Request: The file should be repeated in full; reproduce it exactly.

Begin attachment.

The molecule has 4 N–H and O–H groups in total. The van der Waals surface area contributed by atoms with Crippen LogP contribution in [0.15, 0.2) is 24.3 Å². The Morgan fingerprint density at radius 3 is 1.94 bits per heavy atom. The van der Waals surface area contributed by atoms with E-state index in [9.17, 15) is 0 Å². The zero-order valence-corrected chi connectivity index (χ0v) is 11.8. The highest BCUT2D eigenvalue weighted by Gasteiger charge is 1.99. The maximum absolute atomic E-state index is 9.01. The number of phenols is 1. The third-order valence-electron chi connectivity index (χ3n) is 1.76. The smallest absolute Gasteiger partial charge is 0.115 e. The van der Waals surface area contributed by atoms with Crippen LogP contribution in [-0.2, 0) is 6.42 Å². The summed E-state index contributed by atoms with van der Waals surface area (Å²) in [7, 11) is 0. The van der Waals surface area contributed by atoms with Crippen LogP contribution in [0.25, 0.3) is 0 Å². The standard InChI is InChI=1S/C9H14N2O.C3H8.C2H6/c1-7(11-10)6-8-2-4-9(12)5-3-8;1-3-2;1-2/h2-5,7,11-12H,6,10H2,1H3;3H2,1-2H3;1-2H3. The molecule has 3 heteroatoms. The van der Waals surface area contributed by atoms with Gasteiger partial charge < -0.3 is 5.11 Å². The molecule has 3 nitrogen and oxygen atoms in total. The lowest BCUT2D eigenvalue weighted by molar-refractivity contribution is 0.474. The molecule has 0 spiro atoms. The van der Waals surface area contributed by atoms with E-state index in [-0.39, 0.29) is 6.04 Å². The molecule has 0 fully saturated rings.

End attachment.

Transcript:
The molecule has 4 N–H and O–H groups in total. The van der Waals surface area contributed by atoms with Crippen LogP contribution in [0.15, 0.2) is 24.3 Å². The Morgan fingerprint density at radius 3 is 1.94 bits per heavy atom. The van der Waals surface area contributed by atoms with E-state index in [9.17, 15) is 0 Å². The zero-order valence-corrected chi connectivity index (χ0v) is 11.8. The highest BCUT2D eigenvalue weighted by Gasteiger charge is 1.99. The maximum absolute atomic E-state index is 9.01. The number of phenols is 1. The third-order valence-electron chi connectivity index (χ3n) is 1.76. The smallest absolute Gasteiger partial charge is 0.115 e. The van der Waals surface area contributed by atoms with Crippen LogP contribution in [-0.2, 0) is 6.42 Å². The summed E-state index contributed by atoms with van der Waals surface area (Å²) in [7, 11) is 0. The van der Waals surface area contributed by atoms with Crippen LogP contribution in [0.25, 0.3) is 0 Å². The standard InChI is InChI=1S/C9H14N2O.C3H8.C2H6/c1-7(11-10)6-8-2-4-9(12)5-3-8;1-3-2;1-2/h2-5,7,11-12H,6,10H2,1H3;3H2,1-2H3;1-2H3. The molecule has 3 heteroatoms. The van der Waals surface area contributed by atoms with Gasteiger partial charge < -0.3 is 5.11 Å². The molecule has 3 nitrogen and oxygen atoms in total. The lowest BCUT2D eigenvalue weighted by molar-refractivity contribution is 0.474. The molecule has 0 spiro atoms. The van der Waals surface area contributed by atoms with E-state index in [-0.39, 0.29) is 6.04 Å². The molecule has 0 fully saturated rings.